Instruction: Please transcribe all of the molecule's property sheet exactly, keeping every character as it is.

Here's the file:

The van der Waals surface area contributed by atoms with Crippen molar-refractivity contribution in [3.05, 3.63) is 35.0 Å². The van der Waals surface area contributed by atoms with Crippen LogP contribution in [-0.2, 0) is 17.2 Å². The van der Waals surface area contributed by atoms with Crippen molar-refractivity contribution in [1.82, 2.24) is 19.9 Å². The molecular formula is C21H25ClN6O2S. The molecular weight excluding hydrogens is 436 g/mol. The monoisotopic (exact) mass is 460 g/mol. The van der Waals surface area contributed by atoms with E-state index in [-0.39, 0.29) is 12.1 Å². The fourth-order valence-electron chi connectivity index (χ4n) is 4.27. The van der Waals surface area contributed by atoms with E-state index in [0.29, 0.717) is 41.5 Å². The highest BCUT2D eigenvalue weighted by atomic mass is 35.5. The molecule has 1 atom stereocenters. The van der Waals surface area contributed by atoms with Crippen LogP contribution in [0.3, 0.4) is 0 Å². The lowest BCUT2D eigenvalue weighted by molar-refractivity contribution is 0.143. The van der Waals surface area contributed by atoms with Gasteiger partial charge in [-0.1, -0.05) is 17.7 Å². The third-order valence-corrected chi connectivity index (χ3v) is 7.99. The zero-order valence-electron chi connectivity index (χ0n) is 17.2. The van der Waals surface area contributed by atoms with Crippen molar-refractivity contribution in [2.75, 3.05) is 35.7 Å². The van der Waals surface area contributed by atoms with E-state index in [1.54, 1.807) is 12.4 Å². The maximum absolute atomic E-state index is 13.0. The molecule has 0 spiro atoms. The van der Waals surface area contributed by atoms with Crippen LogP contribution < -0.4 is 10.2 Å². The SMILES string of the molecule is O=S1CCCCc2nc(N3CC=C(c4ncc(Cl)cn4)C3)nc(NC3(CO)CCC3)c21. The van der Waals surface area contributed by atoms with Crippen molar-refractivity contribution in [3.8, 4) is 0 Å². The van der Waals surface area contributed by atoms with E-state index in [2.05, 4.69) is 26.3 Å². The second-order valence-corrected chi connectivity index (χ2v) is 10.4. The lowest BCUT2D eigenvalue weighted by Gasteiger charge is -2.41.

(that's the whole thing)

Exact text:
The van der Waals surface area contributed by atoms with Crippen molar-refractivity contribution in [3.05, 3.63) is 35.0 Å². The van der Waals surface area contributed by atoms with Crippen LogP contribution in [-0.2, 0) is 17.2 Å². The van der Waals surface area contributed by atoms with Crippen molar-refractivity contribution in [1.82, 2.24) is 19.9 Å². The molecular formula is C21H25ClN6O2S. The molecular weight excluding hydrogens is 436 g/mol. The monoisotopic (exact) mass is 460 g/mol. The van der Waals surface area contributed by atoms with E-state index in [-0.39, 0.29) is 12.1 Å². The fourth-order valence-electron chi connectivity index (χ4n) is 4.27. The van der Waals surface area contributed by atoms with E-state index in [0.29, 0.717) is 41.5 Å². The highest BCUT2D eigenvalue weighted by atomic mass is 35.5. The molecule has 1 atom stereocenters. The van der Waals surface area contributed by atoms with Crippen LogP contribution in [0.3, 0.4) is 0 Å². The lowest BCUT2D eigenvalue weighted by molar-refractivity contribution is 0.143. The van der Waals surface area contributed by atoms with Gasteiger partial charge in [-0.1, -0.05) is 17.7 Å². The third-order valence-corrected chi connectivity index (χ3v) is 7.99. The zero-order valence-electron chi connectivity index (χ0n) is 17.2. The van der Waals surface area contributed by atoms with Crippen molar-refractivity contribution in [2.75, 3.05) is 35.7 Å². The van der Waals surface area contributed by atoms with E-state index in [1.54, 1.807) is 12.4 Å². The maximum absolute atomic E-state index is 13.0. The molecule has 0 spiro atoms. The van der Waals surface area contributed by atoms with Crippen LogP contribution < -0.4 is 10.2 Å². The SMILES string of the molecule is O=S1CCCCc2nc(N3CC=C(c4ncc(Cl)cn4)C3)nc(NC3(CO)CCC3)c21. The van der Waals surface area contributed by atoms with Crippen molar-refractivity contribution in [3.8, 4) is 0 Å². The van der Waals surface area contributed by atoms with E-state index in [2.05, 4.69) is 26.3 Å². The second-order valence-corrected chi connectivity index (χ2v) is 10.4. The lowest BCUT2D eigenvalue weighted by Gasteiger charge is -2.41.